4.    Develop an offer that solves your customer's problem by asking some of these questions:

I've often seen people confuse the word "offer" with the word "product" or "service". To me, the offer is different from your product/service. 


The offer positions your product or service as a solution to your customer's problem. It involves copywriting, positioning, pricing, and several other elements. 


It's a promise you make to your customer. It's a transformation you promise to deliver in exchange for the money your customer pays you to deliver that transformation. 


The value the customer derives from that transformation is more than the money they pay you for your offer. 


Empathy is at the core of creating a great offer because it's empathy that gives you that depth of understanding of your customer's problem and enables you to position your offer as a great solution. 


Strangely enough, I don't see empathy being discussed a lot by marketers. It's one of the most important words in marketing but probably one of the least used ones. 


Here are some key questions you want to answer to develop a strong offer:

  • How does my product or service solve my customer’s problem?
  • What results will my product (or service) deliver to my customer and how will that improve their situation?
  • What will my customer miss out on if they don’t use my product or service?

Asking these questions (and attempting to find answers to them as part of your research process) helps you to get clear on the 'voice of your ideal customer'. 


This is an important part of the research process. 





5.    Help 10-20 ideal customers purchase your offer and learn from those conversations

Have you noticed we didn't use the word "sell"? That's because the world has changed in recent years. 


We can't "sell" like we used to.


Two reasons for this:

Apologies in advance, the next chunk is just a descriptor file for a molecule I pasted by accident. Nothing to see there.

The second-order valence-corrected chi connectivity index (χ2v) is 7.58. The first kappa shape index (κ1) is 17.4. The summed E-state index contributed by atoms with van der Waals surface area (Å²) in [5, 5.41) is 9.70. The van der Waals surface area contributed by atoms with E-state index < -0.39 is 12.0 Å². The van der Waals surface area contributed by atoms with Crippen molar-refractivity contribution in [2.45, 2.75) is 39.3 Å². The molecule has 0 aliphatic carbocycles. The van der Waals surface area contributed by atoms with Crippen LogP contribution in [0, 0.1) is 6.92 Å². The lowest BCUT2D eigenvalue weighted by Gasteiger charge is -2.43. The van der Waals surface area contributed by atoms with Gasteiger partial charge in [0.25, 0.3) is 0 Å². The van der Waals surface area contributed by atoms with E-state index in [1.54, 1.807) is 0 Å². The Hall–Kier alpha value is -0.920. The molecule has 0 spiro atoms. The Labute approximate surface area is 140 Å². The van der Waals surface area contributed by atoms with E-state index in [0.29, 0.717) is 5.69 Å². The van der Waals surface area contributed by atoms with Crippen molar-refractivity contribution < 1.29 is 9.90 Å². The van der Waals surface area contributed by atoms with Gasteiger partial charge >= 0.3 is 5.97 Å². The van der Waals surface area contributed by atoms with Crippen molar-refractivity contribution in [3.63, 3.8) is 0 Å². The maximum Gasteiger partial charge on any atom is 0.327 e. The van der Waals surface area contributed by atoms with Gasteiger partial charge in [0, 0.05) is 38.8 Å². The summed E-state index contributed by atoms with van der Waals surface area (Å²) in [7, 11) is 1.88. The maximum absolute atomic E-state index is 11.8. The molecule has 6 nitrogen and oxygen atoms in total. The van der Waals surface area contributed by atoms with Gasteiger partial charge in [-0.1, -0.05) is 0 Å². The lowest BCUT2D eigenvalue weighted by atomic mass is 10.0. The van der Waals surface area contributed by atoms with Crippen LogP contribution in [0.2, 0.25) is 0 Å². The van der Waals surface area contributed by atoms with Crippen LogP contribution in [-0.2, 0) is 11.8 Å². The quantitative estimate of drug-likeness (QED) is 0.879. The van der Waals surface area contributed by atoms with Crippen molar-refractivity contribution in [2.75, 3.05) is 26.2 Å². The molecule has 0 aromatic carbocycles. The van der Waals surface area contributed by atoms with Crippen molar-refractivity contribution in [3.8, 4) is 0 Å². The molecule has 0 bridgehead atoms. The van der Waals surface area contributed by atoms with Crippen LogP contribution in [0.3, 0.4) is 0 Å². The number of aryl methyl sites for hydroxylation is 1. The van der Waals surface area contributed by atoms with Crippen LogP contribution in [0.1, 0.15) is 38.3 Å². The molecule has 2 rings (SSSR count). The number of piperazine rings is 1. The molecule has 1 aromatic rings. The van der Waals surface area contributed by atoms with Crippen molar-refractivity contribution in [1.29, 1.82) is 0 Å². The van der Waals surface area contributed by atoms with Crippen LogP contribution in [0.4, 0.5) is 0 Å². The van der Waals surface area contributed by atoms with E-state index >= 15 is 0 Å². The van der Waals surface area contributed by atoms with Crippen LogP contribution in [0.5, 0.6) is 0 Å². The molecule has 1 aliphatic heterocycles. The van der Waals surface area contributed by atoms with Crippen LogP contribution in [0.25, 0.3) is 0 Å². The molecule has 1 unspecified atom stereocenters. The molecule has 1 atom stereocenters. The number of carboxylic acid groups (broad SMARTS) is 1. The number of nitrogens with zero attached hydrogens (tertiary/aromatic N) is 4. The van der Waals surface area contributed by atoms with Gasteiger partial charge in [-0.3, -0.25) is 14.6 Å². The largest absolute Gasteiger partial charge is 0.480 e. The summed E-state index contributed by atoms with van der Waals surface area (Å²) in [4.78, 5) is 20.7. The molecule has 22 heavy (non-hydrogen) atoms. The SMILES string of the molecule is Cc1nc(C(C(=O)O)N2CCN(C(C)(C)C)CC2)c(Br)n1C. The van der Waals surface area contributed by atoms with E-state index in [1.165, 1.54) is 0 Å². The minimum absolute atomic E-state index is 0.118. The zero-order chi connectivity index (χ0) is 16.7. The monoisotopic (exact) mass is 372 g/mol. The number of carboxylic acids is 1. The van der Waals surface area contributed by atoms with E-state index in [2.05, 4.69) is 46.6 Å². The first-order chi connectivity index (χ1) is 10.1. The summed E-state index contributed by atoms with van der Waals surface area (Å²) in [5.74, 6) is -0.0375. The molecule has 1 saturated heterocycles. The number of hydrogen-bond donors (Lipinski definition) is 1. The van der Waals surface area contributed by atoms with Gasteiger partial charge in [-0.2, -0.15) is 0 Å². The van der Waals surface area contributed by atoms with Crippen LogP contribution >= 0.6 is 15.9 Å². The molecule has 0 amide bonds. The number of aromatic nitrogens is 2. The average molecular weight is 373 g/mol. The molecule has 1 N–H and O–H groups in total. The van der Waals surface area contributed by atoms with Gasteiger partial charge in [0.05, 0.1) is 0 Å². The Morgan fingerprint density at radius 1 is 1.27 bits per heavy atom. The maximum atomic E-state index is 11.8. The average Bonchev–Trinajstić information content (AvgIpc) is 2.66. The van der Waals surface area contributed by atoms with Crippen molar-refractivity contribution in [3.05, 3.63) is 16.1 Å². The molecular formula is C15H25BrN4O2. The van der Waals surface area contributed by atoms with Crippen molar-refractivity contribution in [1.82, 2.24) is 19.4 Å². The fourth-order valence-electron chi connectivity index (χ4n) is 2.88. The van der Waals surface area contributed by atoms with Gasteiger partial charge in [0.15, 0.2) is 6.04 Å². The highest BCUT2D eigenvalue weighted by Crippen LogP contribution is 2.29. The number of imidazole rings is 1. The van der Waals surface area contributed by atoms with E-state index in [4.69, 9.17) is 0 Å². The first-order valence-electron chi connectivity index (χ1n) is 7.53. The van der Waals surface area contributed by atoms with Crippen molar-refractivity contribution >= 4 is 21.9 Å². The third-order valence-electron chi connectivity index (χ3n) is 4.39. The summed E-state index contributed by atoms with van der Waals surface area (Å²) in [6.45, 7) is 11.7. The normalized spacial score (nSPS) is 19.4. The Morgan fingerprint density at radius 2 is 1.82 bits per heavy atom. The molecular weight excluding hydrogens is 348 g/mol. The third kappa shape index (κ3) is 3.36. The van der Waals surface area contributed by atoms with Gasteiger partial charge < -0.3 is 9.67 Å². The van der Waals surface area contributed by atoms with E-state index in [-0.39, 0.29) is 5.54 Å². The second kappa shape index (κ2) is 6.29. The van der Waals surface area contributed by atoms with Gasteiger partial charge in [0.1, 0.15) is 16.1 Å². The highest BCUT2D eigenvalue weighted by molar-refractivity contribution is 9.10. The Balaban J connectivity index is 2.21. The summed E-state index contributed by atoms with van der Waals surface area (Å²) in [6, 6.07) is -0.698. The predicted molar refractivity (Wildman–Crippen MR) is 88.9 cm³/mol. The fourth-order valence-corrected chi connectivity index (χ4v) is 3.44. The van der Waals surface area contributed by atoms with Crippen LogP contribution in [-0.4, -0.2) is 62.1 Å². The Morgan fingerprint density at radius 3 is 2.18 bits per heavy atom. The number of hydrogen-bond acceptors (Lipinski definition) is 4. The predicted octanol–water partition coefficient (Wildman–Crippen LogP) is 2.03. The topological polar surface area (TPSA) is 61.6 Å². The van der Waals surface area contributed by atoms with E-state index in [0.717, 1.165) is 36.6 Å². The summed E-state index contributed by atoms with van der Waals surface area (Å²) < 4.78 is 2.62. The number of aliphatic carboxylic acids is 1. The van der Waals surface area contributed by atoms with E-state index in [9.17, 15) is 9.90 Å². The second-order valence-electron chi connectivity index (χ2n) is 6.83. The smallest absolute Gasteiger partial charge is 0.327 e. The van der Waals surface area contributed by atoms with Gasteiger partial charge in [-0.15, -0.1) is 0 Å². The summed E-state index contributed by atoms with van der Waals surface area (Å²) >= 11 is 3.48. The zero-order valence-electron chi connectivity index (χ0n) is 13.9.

1. Marketing has fundamentally changed in recent years: We've moved on from the post-industrial age of above-the-line advertising which came to our TV screens from the brains of the Madmen on Madison Avenue. The objective back then was all about generating demand and growing brand awareness via aggressive advertising. Product and feature discovery was in the hands of the seller and the buyer had very little say in the buying process.
  2. The death of the sales process (because product and feature discovery are controlled by the buyer): Enter Google. Search engines turned the product and feature discovery process on its head. Buyers now control the process of discovering products with features that solve their specific problems. Sales as a process is largely redundant. I don't believe we can "sell" products or services like we used to. We can only "facilitate purchases". We can only help buyers buy more effectively and be a guide in that process.

This is why it's really important for us to be aware of the buyer's journey. 


In step 3, we talked about the importance of qualitative research.


Even though qualitative research isn't scaleable, it's critical to do some amount of qualitative research at all times. Especially if you're a small business owner. 


Helping 10-20 ideal customers to buy your offer is a very important part of this process. 


It goes something like this: You make the offer to your customer and then sit back and watch carefully. 


Take notes if you have to. Get a really clear understanding of how they respond to the offer.


Here are some questions you might want to ask yourself as you watch your ideal customer interact with your offer:

  • How does your customer experience his or her problem and what words does she use to explain the problem?
  • What does she find interesting about the offer?
  • What does she find unappealing? 
  • How does the offer solve her problem?
  • What emotions do you think she's experiencing as she's considering the offer?
  • What emotions drive her purchase decision?
  • What does she need to believe to feel that your product is a good fit for her?


6.    Establish and then monitor your key metrics

One of the most important metrics is your profit per hour.


This is not your billable rate but rather the profit you make per week/month/year divided by the number of hours you put in to generate that profit.


Naval Ravkiant recommends setting yourself an aspirational hourly rate.


Why is this important?


Because it factors in the value of your time.


If you’re making $10K a week and working 100 hours a week to make it you don’t have much of a life. You've got a reasonable income ($120K annually) but you'd probably be better off working at Mcdonald's because your hourly rate would be down in the weeds.